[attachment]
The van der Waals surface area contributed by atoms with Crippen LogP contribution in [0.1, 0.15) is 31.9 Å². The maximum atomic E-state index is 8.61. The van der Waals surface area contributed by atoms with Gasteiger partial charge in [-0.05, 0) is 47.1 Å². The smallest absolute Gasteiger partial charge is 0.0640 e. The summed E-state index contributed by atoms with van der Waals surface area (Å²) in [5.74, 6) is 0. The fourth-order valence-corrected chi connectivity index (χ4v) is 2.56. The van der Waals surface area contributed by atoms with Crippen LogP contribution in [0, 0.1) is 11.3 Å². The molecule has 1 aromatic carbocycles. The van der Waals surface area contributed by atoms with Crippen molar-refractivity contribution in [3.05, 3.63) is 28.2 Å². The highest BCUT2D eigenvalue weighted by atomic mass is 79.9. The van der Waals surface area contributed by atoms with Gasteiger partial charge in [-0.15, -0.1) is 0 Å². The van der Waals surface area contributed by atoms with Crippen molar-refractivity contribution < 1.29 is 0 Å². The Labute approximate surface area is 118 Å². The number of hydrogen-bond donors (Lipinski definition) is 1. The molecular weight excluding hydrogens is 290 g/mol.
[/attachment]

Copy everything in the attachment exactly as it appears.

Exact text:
The van der Waals surface area contributed by atoms with Crippen LogP contribution in [0.1, 0.15) is 31.9 Å². The maximum atomic E-state index is 8.61. The van der Waals surface area contributed by atoms with Gasteiger partial charge in [-0.05, 0) is 47.1 Å². The smallest absolute Gasteiger partial charge is 0.0640 e. The summed E-state index contributed by atoms with van der Waals surface area (Å²) in [5.74, 6) is 0. The fourth-order valence-corrected chi connectivity index (χ4v) is 2.56. The van der Waals surface area contributed by atoms with Crippen LogP contribution in [0, 0.1) is 11.3 Å². The molecule has 1 aromatic carbocycles. The van der Waals surface area contributed by atoms with Crippen molar-refractivity contribution in [3.05, 3.63) is 28.2 Å². The highest BCUT2D eigenvalue weighted by atomic mass is 79.9. The van der Waals surface area contributed by atoms with Gasteiger partial charge in [-0.15, -0.1) is 0 Å². The van der Waals surface area contributed by atoms with Crippen molar-refractivity contribution < 1.29 is 0 Å². The Labute approximate surface area is 118 Å². The number of hydrogen-bond donors (Lipinski definition) is 1. The molecular weight excluding hydrogens is 290 g/mol.